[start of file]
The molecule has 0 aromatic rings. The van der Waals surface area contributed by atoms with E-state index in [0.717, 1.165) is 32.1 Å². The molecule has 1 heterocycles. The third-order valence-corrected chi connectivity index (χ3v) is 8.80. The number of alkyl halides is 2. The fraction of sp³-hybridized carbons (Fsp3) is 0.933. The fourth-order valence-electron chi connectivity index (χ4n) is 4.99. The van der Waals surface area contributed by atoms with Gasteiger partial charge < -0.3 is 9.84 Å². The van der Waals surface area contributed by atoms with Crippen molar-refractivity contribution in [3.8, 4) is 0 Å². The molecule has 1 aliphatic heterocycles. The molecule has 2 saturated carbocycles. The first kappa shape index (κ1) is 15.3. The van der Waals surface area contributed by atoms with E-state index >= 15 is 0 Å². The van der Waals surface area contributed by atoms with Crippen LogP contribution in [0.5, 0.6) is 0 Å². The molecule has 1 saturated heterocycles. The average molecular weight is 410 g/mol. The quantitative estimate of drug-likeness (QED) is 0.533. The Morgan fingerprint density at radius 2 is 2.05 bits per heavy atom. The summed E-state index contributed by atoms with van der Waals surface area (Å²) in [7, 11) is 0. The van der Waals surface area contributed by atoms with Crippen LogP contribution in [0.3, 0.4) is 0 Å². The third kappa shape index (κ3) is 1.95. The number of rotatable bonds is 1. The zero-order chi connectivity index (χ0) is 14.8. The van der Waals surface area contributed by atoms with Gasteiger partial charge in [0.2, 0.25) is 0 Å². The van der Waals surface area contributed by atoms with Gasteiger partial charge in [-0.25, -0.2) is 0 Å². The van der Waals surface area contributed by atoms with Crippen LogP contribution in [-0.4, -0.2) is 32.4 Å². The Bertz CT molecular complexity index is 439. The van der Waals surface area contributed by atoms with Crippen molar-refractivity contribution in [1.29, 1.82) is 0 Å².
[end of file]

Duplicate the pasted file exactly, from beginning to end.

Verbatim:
The molecule has 0 aromatic rings. The van der Waals surface area contributed by atoms with E-state index in [0.717, 1.165) is 32.1 Å². The molecule has 1 heterocycles. The third-order valence-corrected chi connectivity index (χ3v) is 8.80. The number of alkyl halides is 2. The fraction of sp³-hybridized carbons (Fsp3) is 0.933. The fourth-order valence-electron chi connectivity index (χ4n) is 4.99. The van der Waals surface area contributed by atoms with Gasteiger partial charge < -0.3 is 9.84 Å². The van der Waals surface area contributed by atoms with Crippen molar-refractivity contribution in [3.8, 4) is 0 Å². The molecule has 1 aliphatic heterocycles. The molecule has 2 saturated carbocycles. The first kappa shape index (κ1) is 15.3. The van der Waals surface area contributed by atoms with E-state index >= 15 is 0 Å². The van der Waals surface area contributed by atoms with Crippen LogP contribution in [0.5, 0.6) is 0 Å². The molecule has 1 saturated heterocycles. The average molecular weight is 410 g/mol. The quantitative estimate of drug-likeness (QED) is 0.533. The Morgan fingerprint density at radius 2 is 2.05 bits per heavy atom. The summed E-state index contributed by atoms with van der Waals surface area (Å²) in [7, 11) is 0. The van der Waals surface area contributed by atoms with Crippen LogP contribution in [0.3, 0.4) is 0 Å². The third kappa shape index (κ3) is 1.95. The number of rotatable bonds is 1. The zero-order chi connectivity index (χ0) is 14.8. The van der Waals surface area contributed by atoms with Gasteiger partial charge in [0.2, 0.25) is 0 Å². The van der Waals surface area contributed by atoms with Gasteiger partial charge in [-0.25, -0.2) is 0 Å². The van der Waals surface area contributed by atoms with Crippen LogP contribution in [-0.4, -0.2) is 32.4 Å². The Bertz CT molecular complexity index is 439. The van der Waals surface area contributed by atoms with Crippen molar-refractivity contribution in [1.29, 1.82) is 0 Å².